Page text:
Women's rights in the new Afghan Constitution
Regarding your July 3 article "US-grown feminist's pace of reform riles Afghan women": As the subject of the article, I would like to respond to some important points about me and the women's rights situation in Afghanistan. First, I do not reject the sharia, or Islamic law, in the government, as you assert. On the contrary, I have consistently based my activism for Afghan women's rights on the 1964 Constitution precisely because it asserts Islam as the official religion.
So when I say I am against the government imposing Islam on us, I mean that I oppose a return to the whip and compulsion by decree of the Taliban, which had nothing to do with Islam or the sharia, despite the false claims of the Taliban to the contrary.
Your headline suggesting that I "rile" most Afghan women is misleading and seems almost deliberately designed to create a false impression. There are some who don't agree with me mostly Taliban apologists or people who want to vindicate the Taliban and Pakistan by insisting that it is Afghan society that is intolerant. Others simply have political agendas of their own. In addition, many remember with pain and disgust how communism was both Godless and, as far as social freedoms were concerned, excessive. But my women's rights activism does not support any of these ideas and Afghans need not worry.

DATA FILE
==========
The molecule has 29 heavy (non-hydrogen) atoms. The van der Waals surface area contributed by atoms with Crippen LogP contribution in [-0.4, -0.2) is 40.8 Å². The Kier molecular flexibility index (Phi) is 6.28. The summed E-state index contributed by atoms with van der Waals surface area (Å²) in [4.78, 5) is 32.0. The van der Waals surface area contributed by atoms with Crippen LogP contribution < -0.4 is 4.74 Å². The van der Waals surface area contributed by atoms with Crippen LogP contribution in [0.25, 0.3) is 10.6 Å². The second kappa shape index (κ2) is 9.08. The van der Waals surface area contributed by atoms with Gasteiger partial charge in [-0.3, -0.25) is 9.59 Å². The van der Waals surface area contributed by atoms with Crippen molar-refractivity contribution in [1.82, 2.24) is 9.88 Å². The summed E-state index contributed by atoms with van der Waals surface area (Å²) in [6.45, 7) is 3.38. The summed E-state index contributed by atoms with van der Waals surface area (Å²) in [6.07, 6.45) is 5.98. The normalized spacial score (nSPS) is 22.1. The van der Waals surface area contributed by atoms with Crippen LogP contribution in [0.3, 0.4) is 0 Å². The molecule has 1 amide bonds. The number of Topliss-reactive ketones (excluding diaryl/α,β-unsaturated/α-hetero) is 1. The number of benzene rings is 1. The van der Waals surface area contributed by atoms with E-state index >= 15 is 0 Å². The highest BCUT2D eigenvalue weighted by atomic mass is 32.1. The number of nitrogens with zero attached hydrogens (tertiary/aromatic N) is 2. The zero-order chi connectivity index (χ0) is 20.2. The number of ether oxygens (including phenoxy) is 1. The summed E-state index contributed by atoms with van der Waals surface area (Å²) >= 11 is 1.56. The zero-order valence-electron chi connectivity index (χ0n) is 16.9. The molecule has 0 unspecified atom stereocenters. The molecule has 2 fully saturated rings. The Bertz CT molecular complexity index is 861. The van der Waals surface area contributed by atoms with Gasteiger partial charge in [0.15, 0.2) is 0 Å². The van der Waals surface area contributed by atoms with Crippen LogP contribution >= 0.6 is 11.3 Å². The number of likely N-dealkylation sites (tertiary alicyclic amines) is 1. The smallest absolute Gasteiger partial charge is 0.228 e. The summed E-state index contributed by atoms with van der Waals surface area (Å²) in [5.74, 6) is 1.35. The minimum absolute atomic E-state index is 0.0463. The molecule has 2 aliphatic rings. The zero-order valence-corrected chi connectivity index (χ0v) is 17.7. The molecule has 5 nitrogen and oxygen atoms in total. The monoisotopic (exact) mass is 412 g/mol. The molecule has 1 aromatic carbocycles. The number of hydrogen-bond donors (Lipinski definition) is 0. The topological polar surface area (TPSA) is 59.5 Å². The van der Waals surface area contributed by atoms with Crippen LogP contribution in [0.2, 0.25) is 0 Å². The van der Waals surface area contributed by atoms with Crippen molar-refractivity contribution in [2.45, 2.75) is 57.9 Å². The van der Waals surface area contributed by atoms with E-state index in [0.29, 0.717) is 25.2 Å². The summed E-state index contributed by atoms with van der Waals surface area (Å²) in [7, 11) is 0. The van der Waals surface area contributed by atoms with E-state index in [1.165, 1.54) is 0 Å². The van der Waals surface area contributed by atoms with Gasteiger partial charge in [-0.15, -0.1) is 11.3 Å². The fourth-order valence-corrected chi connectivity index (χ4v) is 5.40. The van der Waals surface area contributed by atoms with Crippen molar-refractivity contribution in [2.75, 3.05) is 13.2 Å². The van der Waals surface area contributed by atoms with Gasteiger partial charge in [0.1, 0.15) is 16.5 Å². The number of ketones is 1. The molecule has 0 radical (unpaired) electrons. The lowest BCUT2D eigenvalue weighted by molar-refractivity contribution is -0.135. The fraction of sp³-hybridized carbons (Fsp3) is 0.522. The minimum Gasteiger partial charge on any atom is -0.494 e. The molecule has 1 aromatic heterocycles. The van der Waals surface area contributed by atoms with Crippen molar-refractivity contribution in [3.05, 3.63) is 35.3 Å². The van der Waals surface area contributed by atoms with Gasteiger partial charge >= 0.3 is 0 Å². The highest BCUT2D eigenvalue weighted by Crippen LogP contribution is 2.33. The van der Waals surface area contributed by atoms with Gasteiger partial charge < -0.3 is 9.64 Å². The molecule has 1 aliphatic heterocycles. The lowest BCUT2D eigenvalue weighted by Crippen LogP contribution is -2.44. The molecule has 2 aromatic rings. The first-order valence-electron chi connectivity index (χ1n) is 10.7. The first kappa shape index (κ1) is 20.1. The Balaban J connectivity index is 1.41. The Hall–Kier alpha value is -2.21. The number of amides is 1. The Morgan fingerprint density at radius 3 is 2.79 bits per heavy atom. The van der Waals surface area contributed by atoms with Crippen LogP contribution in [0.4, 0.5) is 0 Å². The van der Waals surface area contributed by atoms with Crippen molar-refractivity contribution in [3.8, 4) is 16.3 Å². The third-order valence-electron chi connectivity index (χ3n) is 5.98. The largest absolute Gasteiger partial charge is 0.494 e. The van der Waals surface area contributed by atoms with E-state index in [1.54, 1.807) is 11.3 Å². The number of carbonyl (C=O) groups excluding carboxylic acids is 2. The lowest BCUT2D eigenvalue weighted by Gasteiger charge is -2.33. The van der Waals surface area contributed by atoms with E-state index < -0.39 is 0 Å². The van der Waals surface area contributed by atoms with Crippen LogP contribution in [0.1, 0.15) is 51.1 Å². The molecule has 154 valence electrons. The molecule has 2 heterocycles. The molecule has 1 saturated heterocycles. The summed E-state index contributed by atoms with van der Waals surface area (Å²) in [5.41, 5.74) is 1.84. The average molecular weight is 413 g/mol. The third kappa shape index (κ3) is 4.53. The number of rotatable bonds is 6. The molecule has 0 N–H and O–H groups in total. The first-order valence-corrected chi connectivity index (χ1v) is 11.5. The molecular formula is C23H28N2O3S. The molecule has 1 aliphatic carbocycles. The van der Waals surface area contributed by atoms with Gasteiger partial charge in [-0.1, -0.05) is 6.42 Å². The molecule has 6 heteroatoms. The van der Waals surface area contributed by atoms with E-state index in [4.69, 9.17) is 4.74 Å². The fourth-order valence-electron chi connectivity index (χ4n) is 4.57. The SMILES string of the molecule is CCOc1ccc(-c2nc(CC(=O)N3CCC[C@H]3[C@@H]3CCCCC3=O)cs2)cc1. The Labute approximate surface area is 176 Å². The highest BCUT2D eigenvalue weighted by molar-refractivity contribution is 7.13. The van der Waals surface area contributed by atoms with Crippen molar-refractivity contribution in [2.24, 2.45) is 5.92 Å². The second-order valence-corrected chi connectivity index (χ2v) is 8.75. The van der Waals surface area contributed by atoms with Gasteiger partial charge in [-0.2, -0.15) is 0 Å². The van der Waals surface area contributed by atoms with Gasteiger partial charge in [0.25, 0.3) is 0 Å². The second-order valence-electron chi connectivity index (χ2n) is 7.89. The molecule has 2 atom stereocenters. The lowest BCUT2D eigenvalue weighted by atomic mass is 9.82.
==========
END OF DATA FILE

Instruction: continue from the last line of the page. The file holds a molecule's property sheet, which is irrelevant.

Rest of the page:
Then there are those, like Rahima Jami, mentioned in the article, who think it is "too much too soon." They invariably are talking about exercising rights, not opposing their inclusion in the Constitution. Ms. Jami is right. In her area of the country, to the west, the pace of implementing these rights will necessarily be slower, for women as well as men. Countrywide nonliteracy is around 90 percent for women and 80 percent for men. It is therefore unrealistic to talk about uniform implementation or taking equal advantage of rights in both, say, Kabul and Jami's district. This situation does not mean that such basic rights should be excluded from the new Constitution.
Finally, Afghanistan and Afghan women are not out of danger yet. I implore your readers to stay the course with us. I remain convinced not only that the restoration of the rights of women of Afghanistan is central in our fight against international terrorism and its abuse of Islam and women, but also that the new Constitution of Afghanistan will be the standard bearer for treatment of women the world over.
Nasrine Abou-Bakre Gross
Regarding your Aug. 21 editorial "Redefining illegal migrants": As a legal immigrant, my employment-based application for residency took 4-1/2 years to be approved. Richard Gephardt's bill would make it easier for an illegal immigrant to become a permanent resident than for a legal immigrant! Illegal immigration is not a victimless crime. Every green card granted to an illegal immigrant under an amnesty is one that will not be granted to a law-abiding legal immigrant.
A compromise between Richard Gephardt and President Bush's proposals to "solve" the overhang of 8 million illegal immigrants in the US would be a failure.
The best solution would be to enforce employer penalties that are still on the books from the 1986 amnesty (a onetime reprieve, coupled with a crackdown on employers who hire undocumented workers). Illegal immigrants injure work opportunities for low-skilled US workers and legal immigrants, contribute to housing pressures, and set the stage for social discord when the economy turns down. Enforced employer sanctions would reduce border crossings to a bare minimum.
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